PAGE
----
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I was just reviewing the Mathematica benchmark code linked from the Julia language home page The stated goal of the benchmarks is to test the performance of specific algorithms, expressed in a reasonable idiom in each language, and all languages use the same algorithm.

In particular, the Fibonacci benchmarks are all recursive, and the Mathematica code reads

fib = Compile[{{n, _Integer}}, 
    If[n < 2, n, fib[n - 1] + fib[n - 2]],
    CompilationTarget -> "WVM"

Now, dynamic programming is certainly a reasonable idiom in Mathematica:

fib[n_Integer]:= fib[n]= If[n < 2, n, fib[n - 1] + fib[n - 2]]

and this dynamic uncompiled code will be much faster than the benchmark code, especially for large n (unless the WVM compiler is smart enough to do automatic memoization).

The test only computes fib[20] and it would be most interesting to try say fib[100] in the various languages (the times for R, MATLAB, and OCTAVE are excessive even for n=20).

It would also be useful, I think, for better coding of all the benchmark examples, if someone has the time and energy ...

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You know that self-answering is not at all frowned upon? ;-) –  Yves Klett Jun 9 '14 at 7:46
For the Fibonacci example, this might be related:… –  blochwave Jun 9 '14 at 8:19
What exactly is the question? This is a Q&A site after all... –  Ajasja Jun 9 '14 at 12:53
One could interpret this as a question along the lines "Do people have input on better Mathematica coding of examples in ...?" –  Daniel Lichtblau Jun 9 '14 at 15:45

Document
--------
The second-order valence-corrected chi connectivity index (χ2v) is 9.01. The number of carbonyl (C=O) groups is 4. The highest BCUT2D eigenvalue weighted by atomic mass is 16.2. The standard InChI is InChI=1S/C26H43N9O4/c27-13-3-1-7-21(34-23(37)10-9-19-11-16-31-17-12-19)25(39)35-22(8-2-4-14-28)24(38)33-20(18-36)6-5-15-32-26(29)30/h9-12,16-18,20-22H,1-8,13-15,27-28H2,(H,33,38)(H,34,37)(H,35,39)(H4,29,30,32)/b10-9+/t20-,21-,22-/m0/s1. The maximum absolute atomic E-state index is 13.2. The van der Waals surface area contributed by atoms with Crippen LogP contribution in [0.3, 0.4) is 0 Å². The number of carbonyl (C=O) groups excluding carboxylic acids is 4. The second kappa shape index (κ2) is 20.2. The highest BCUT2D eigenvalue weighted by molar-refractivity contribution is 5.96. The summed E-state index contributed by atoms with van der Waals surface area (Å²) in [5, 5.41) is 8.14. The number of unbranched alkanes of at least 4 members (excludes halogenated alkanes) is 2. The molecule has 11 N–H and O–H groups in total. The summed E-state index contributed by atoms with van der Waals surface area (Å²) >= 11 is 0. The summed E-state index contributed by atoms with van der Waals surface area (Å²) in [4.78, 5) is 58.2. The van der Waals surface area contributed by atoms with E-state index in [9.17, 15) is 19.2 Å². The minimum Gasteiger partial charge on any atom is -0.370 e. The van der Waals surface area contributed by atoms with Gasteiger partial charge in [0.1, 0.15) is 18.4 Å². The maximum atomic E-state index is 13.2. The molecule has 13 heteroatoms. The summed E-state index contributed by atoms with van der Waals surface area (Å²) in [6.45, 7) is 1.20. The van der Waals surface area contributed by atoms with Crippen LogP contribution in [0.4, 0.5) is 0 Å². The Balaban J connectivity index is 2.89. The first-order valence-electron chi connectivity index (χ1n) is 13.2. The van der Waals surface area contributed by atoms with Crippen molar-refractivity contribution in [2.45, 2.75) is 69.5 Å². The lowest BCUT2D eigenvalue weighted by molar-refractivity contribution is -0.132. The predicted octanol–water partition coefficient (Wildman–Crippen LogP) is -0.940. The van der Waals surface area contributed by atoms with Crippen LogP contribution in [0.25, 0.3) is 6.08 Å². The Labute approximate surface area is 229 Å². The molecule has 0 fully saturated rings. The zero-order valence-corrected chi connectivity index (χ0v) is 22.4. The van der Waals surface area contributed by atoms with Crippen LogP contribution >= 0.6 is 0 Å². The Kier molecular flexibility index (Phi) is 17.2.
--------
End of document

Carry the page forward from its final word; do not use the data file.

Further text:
It looks like everything is using Compile. I wouldn't write code like this for the benchmark. Even if in some cases the compiled code is faster, it is not natural for Mathematica. I'd only use Compile in cases when it's clearly the best approach, e.g. the mandelbrot test. I did write a set of Mathematica benchmarks when Julia was first made public, but I got lazy at the quicksort and stopped there. I hacve the rest, should dig them up. –  Szabolcs Jun 9 '14 at 17:13

1 Answer 1

I wrote the code in question... It is pretty much a line for line port of the Julia version of the benchmark:


fib(n) = n < 2 ? n : fib(n-1) + fib(n-2)


fib = Compile[{{n, _Integer}},
    If[n < 2, n, fib[n - 1] + fib[n - 2]],
    CompilationTarget -> "WVM" 
    (* WVM is faster than C in this case because of the recursive calls *)

It was never intended it to be an example of idiomatic Mathematica code. I did however actively chose not to use memoization because the benchmark states: "all languages use the same algorithm".

On my use of Compile: Since the code is very procedural it was very amenable to use with Compile. Most of the time it was as simple as wrapping the functions with Compile. I do recognize that it is sort of gaming the benchmark and perhaps it should have been excluded.

I am open to doing a rewrite of the code that does things in a more idiomatic style if there is any interest but I doubt the people over at Julia really care much.

(Sorry this isn't just a comment. I don't have the reputation to make comments)

Edit: I just tested the more idiomatic:

fib[0] = 0;
fib[1] = 1;
fib[n_] := fib[n - 1] + fib[n - 2];

It turns out this is only about 3 times slower than the WVM compiled version.

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Fair enough. But...for some reason I did not find the fib Julia code at the linked-to site. Could you show that? (Or at least tell me where I should have been looking.) –  Daniel Lichtblau Jan 11 at 20:31
The fib code can be found here: Code for the other benchmarks is in the /julia/test/perf/micro/ folder: –  MBryn Jan 11 at 20:41
Thanks. Also, if I understand the result, the WVM-interpreted flavor is a couple of orders of magnitude slower than a from-scratch C-compiled code? I'm seeing a bit under .01 sec for fib[20] and around 4.5 sec for fib[34]. –  Daniel Lichtblau Jan 11 at 21:09
Yes. According to the table on the WVM fib function is 163.43 times slower than the C version. –  MBryn Jan 11 at 21:55

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